TCAS: A Second Set of Eyes for Pilots

June 2009
Topics: Improving National Airspace System Performance
TCAS, the Traffic Alert and Collision Avoidance System, has helped keep commercial and military aviation safe since 1990.
2 airplanes flying in close proximity

The safety of commercial aircraft in the United States is something most travelers take for granted. It's been 23 years since the last aircraft collision over the U.S., thanks to a network of complementary systems that augment pilots' situational awareness of the airspace surrounding them.

But as these systems age and new technologies come to the fore, MITRE is building on advances from our 50 years of research in air traffic management and 35 years of research into collision avoidance technologies to help them function even more effectively.

One of the most important safety tools in the pilot's arsenal is the Traffic Alert and Collision Avoidance System, or TCAS. Now the world standard collision avoidance system for commercial aircraft, TCAS, originally developed in the mid-1970s by MITRE and a host of other organizations, including the Federal Aviation Administration (FAA) Technical Center and MIT Lincoln Laboratory, works independently from ground air traffic control systems. It uses range, bearing, and altitude data from aircraft radar transponders to predict when aircraft threaten to approach too closely to one another and prompts pilots to make evasive maneuvers.

Prior to the advent of TCAS, the airline industry struggled with the challenge of how to add collision avoidance capabilities to existing air traffic control procedures, explains Andy Zeitlin, a senior principal simulation modeling engineer at MITRE. With no such capabilities in place, traveling by air was a much more hazardous proposition than it is today. TCAS was one of many air traffic management system enhancements that helped make air travel safer over time.

Several midair collisions among commercial aircraft in the 1950s were part of the impetus for the formation of the FAA, which promoted the research that led to the development of TCAS. At the same time, work was underway on a related technology, known as Automatic Dependent Surveillance-Broadcast, or ADS-B. (For more details, see sidebar, "TCAS and ADS-B: A Primer.")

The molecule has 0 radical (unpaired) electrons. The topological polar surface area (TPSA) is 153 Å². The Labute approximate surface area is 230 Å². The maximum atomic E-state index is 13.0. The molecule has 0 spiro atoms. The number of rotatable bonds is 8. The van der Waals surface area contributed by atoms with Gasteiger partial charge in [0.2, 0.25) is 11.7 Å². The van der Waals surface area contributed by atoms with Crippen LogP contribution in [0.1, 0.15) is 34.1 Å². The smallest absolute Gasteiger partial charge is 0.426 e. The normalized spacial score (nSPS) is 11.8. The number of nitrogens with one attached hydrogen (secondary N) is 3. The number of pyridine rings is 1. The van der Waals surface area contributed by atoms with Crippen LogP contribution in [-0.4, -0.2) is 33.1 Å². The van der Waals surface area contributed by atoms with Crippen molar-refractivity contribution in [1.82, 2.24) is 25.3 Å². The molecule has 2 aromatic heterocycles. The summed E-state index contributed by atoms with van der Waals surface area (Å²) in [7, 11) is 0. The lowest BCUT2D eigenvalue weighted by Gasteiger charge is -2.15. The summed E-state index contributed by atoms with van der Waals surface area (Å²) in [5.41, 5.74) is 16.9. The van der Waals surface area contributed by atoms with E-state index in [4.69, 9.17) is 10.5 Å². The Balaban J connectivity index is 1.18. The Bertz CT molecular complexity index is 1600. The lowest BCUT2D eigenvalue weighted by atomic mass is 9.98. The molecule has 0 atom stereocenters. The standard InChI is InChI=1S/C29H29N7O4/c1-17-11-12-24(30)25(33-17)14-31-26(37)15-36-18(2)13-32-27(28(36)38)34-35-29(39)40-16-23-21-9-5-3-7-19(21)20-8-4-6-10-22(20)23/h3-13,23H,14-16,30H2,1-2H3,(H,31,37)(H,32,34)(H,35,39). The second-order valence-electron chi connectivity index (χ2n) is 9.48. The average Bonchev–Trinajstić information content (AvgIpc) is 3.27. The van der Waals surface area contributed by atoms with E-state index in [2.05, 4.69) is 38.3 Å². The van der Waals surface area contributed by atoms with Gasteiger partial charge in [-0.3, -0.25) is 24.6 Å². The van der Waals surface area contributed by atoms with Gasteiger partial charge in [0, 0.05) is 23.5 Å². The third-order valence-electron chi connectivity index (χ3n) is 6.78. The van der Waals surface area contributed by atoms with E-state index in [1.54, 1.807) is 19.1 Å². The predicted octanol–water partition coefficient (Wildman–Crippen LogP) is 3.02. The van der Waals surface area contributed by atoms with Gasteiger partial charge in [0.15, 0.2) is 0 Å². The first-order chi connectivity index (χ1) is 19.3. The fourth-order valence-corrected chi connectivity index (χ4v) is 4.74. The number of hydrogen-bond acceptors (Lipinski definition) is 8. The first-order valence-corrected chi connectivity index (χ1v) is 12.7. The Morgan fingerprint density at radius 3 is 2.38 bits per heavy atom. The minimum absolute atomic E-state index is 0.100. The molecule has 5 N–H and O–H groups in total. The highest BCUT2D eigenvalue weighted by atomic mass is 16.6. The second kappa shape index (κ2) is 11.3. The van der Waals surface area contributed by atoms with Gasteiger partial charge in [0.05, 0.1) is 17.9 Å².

Searching for Cost-effective Solutions

MITRE's groundbreaking contribution to TCAS' development involved using planes' existing air traffic control radar transponders for an aircraft-based collision avoidance capability. The TCAS prototype was developed at MITRE, and our engineers have worked with the FAA, commercial companies, academic institutions, other federally funded research and development centers, and international organizations to further refine the system ever since.

TCAS functions as "electronic eyes" for pilots, providing them with an enhanced view of nearby flight traffic. It consists of hardware and software integrated with other systems in the cockpit and includes a display showing the relative positions and altitudes of aircraft up to 40 miles away. When aircraft come within a certain range of each other, TCAS sounds an alarm and issues conflict advisory and resolution instructions, acting as a backup to the ground air traffic control system's separation processes.

The original TCAS prototype took many years to develop, as our engineers created algorithms to detect collision threats and advise pilots.

"MITRE concentrated on developing the collision avoidance logic," says Zeitlin. "As we continued working on this, industry stepped up the development of updated transponder equipment." The FAA, the major commercial airlines, MIT Lincoln Laboratory, and other companies all had a hand in TCAS' ongoing development.

TCAS and ADS-B: A Primer

MITRE engineers have had a major role in the development of two key aviation safety technologies: TCAS and ADS-B. Both systems were developed in response to deadly midair disasters.